In connection with Christ’s commissioning the twelve disciples to preach, accompanied by power to cast out unclean spirits and to heal disease, Matthew names the twelve apostles in pairs (cf. Mk 3:16-19; Lk 6:13-16; Ac 1:13), unlike the other gospels, possibly indicating that they were sent forth in pairs54 (cf. Mk 6:7). There are small variations in order and in the names given to the disciples in each of the gospels. Only Matthew describes himself as a tax collector, and there are variations in the name of Lebbaeus, surnamed Thaddaeus, whom Luke calls Judas, the brother of James, to distinguish him from Judas Iscariot. Those named as apostles are commissioned and sent forth to perform a ministry on behalf of God.
The discourse in which Christ commissions the twelve has been considered by some interpretaters as a collection of sayings spoken by Christ on many different occasions. As presented by Matthew, however, it is represented as a single discourse, and there is no valid reason for questioning this presentation. Obviously, Christ repeated many of His instructions at different times and in different places, and that there should be similarity to some statements here is not surprising.
The instruction given by Christ to the twelve was to go “to the lost sheep of the house of Israel,” and not go to the Gentiles or the Samaritans (cf. Mk 6:7-13; Lk 9:1-6). His first and primary obligation was to deliver the message of the kingdom to Israel, and neither time nor personnel would permit reaching the others. Later, the gospel was to go to every creature. The apostles were given authority to perform miracles, even to raising the dead. While they seem to have been successful in casting out demons and curing all diseases, there is no record that any dead were raised at this time.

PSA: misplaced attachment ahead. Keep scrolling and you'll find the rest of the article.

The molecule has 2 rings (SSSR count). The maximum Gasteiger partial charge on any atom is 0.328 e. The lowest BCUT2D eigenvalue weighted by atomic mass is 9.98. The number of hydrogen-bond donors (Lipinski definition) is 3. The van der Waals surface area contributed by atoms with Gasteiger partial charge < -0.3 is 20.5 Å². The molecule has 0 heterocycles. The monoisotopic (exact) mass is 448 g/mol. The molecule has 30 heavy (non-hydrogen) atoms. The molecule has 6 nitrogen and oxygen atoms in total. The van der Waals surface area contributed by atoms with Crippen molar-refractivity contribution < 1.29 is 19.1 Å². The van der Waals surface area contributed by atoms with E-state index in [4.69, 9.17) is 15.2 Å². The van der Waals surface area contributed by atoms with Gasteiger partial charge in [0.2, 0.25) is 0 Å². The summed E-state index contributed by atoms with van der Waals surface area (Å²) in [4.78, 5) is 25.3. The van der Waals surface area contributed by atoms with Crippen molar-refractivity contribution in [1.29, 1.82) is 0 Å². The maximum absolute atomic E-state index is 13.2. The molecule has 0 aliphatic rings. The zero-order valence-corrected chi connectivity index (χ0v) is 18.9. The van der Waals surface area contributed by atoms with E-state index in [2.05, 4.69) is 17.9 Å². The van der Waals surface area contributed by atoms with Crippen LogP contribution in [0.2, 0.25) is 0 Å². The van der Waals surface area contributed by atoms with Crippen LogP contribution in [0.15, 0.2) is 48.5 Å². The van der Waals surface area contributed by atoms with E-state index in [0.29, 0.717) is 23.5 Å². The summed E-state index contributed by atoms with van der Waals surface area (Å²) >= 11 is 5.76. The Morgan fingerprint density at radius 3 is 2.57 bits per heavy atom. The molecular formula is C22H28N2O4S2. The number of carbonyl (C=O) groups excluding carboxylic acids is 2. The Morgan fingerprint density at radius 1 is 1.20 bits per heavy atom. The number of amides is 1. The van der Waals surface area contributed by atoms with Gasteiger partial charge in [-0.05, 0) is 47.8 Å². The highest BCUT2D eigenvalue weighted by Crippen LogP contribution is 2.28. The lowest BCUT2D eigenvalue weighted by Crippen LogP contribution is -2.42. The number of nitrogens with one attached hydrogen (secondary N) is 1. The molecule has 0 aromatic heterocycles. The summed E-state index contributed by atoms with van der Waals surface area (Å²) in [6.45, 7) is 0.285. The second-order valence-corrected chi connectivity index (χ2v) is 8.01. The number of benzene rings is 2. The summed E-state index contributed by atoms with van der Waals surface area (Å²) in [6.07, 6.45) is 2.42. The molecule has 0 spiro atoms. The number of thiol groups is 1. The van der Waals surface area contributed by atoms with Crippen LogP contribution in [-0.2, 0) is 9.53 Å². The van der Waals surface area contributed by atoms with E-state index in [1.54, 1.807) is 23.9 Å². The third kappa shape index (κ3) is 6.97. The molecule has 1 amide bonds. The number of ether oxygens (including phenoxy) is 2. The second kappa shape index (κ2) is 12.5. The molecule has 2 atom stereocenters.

Luke records a sending out of seventy disciples, apparently subsequent to the sending of the twelve, or in addition to them (Lk 10:1). The seventy also report success in casting out demons (v. 17). Matthew does not refer to the seventy, but their instructions were similar to those given to the twelve.
In sending them forth, Jesus instructed them not to take provisions of money or clothing and to depend upon the cities in which they preached to provide for them. If they were not welcomed in a particular place, they were to shake off the dust of their feet against it and to pronounce a solemn judgment that it would be more tolerable for the land of Sodom and Gomorrah in the day of judgment than for that city.
The disciples’ task was to be a difficult one, as they would be as sheep in the midst of wolves, but their demeanor should be that of being wise as serpents and harmless as doves. They were to beware of men who might deliver them to the Sanhedrin, but if they were brought before governors and kings, they were not to be filled with care but to rely on God to enable them to speak in that hour. Jesus predicted that ultimately there would be persecution, with brother delivering brother to death, father the child, and children their parents, and they would be hated of all men. It is apparent that these prophecies go beyond their immediate experience and were to be fulfilled after Pentecost. Jesus declared they would not be able to fulfill their tasks of reaching all the cities of Israel until the Son of man had come. This seems to anticipate the second coming of Christ, and views the entire present church age as a parenthesis not taken into consideration in this prophecy.